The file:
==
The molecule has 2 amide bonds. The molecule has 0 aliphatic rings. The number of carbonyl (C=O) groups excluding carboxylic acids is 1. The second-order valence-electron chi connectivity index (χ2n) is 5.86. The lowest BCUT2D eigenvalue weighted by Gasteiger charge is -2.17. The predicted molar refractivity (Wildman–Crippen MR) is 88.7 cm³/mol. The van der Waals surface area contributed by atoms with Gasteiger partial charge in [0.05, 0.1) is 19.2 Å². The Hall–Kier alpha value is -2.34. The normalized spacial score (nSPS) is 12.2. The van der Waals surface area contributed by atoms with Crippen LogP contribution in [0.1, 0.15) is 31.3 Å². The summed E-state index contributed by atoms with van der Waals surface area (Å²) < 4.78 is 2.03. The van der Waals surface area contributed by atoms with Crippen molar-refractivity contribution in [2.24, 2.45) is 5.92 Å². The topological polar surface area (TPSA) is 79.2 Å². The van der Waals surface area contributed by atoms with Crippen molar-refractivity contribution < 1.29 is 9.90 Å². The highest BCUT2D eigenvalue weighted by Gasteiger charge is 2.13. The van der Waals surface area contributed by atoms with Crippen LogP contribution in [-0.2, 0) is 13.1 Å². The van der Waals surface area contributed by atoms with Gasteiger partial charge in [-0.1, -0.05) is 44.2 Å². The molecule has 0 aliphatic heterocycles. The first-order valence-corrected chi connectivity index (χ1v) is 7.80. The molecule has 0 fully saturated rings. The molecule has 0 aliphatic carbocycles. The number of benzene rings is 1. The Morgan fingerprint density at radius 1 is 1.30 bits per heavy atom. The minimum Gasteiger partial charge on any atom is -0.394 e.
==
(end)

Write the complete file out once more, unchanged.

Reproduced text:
The molecule has 2 amide bonds. The molecule has 0 aliphatic rings. The number of carbonyl (C=O) groups excluding carboxylic acids is 1. The second-order valence-electron chi connectivity index (χ2n) is 5.86. The lowest BCUT2D eigenvalue weighted by Gasteiger charge is -2.17. The predicted molar refractivity (Wildman–Crippen MR) is 88.7 cm³/mol. The van der Waals surface area contributed by atoms with Gasteiger partial charge in [0.05, 0.1) is 19.2 Å². The Hall–Kier alpha value is -2.34. The normalized spacial score (nSPS) is 12.2. The van der Waals surface area contributed by atoms with Crippen LogP contribution in [0.1, 0.15) is 31.3 Å². The summed E-state index contributed by atoms with van der Waals surface area (Å²) < 4.78 is 2.03. The van der Waals surface area contributed by atoms with Crippen molar-refractivity contribution in [2.24, 2.45) is 5.92 Å². The topological polar surface area (TPSA) is 79.2 Å². The van der Waals surface area contributed by atoms with Crippen molar-refractivity contribution < 1.29 is 9.90 Å². The highest BCUT2D eigenvalue weighted by Gasteiger charge is 2.13. The van der Waals surface area contributed by atoms with Crippen LogP contribution in [-0.2, 0) is 13.1 Å². The van der Waals surface area contributed by atoms with Gasteiger partial charge in [-0.1, -0.05) is 44.2 Å². The molecule has 0 aliphatic heterocycles. The first-order valence-corrected chi connectivity index (χ1v) is 7.80. The molecule has 0 fully saturated rings. The molecule has 0 aliphatic carbocycles. The number of benzene rings is 1. The Morgan fingerprint density at radius 1 is 1.30 bits per heavy atom. The minimum Gasteiger partial charge on any atom is -0.394 e.